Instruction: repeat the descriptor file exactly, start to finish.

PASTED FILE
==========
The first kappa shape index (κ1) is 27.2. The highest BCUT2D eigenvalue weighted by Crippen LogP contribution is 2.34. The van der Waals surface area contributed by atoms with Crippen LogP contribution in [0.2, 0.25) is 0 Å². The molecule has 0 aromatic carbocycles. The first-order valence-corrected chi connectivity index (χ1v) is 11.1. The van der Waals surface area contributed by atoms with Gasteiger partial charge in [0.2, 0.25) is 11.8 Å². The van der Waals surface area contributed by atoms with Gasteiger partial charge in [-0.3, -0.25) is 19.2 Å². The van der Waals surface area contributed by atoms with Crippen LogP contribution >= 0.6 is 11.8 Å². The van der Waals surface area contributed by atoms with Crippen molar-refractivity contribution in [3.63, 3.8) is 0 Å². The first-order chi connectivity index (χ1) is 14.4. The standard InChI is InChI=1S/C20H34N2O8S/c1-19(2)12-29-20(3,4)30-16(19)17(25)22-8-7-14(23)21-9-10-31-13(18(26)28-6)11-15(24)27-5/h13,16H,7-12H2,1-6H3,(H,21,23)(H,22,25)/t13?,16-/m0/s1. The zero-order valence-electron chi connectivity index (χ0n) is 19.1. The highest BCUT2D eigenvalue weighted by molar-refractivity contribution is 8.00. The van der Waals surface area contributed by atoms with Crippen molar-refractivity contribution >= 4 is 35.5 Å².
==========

The first kappa shape index (κ1) is 27.2. The highest BCUT2D eigenvalue weighted by Crippen LogP contribution is 2.34. The van der Waals surface area contributed by atoms with Crippen LogP contribution in [0.2, 0.25) is 0 Å². The molecule has 0 aromatic carbocycles. The first-order valence-corrected chi connectivity index (χ1v) is 11.1. The van der Waals surface area contributed by atoms with Gasteiger partial charge in [0.2, 0.25) is 11.8 Å². The van der Waals surface area contributed by atoms with Gasteiger partial charge in [-0.3, -0.25) is 19.2 Å². The van der Waals surface area contributed by atoms with Crippen LogP contribution >= 0.6 is 11.8 Å². The van der Waals surface area contributed by atoms with Crippen molar-refractivity contribution in [3.63, 3.8) is 0 Å². The first-order chi connectivity index (χ1) is 14.4. The standard InChI is InChI=1S/C20H34N2O8S/c1-19(2)12-29-20(3,4)30-16(19)17(25)22-8-7-14(23)21-9-10-31-13(18(26)28-6)11-15(24)27-5/h13,16H,7-12H2,1-6H3,(H,21,23)(H,22,25)/t13?,16-/m0/s1. The zero-order valence-electron chi connectivity index (χ0n) is 19.1. The highest BCUT2D eigenvalue weighted by molar-refractivity contribution is 8.00. The van der Waals surface area contributed by atoms with Crippen molar-refractivity contribution >= 4 is 35.5 Å².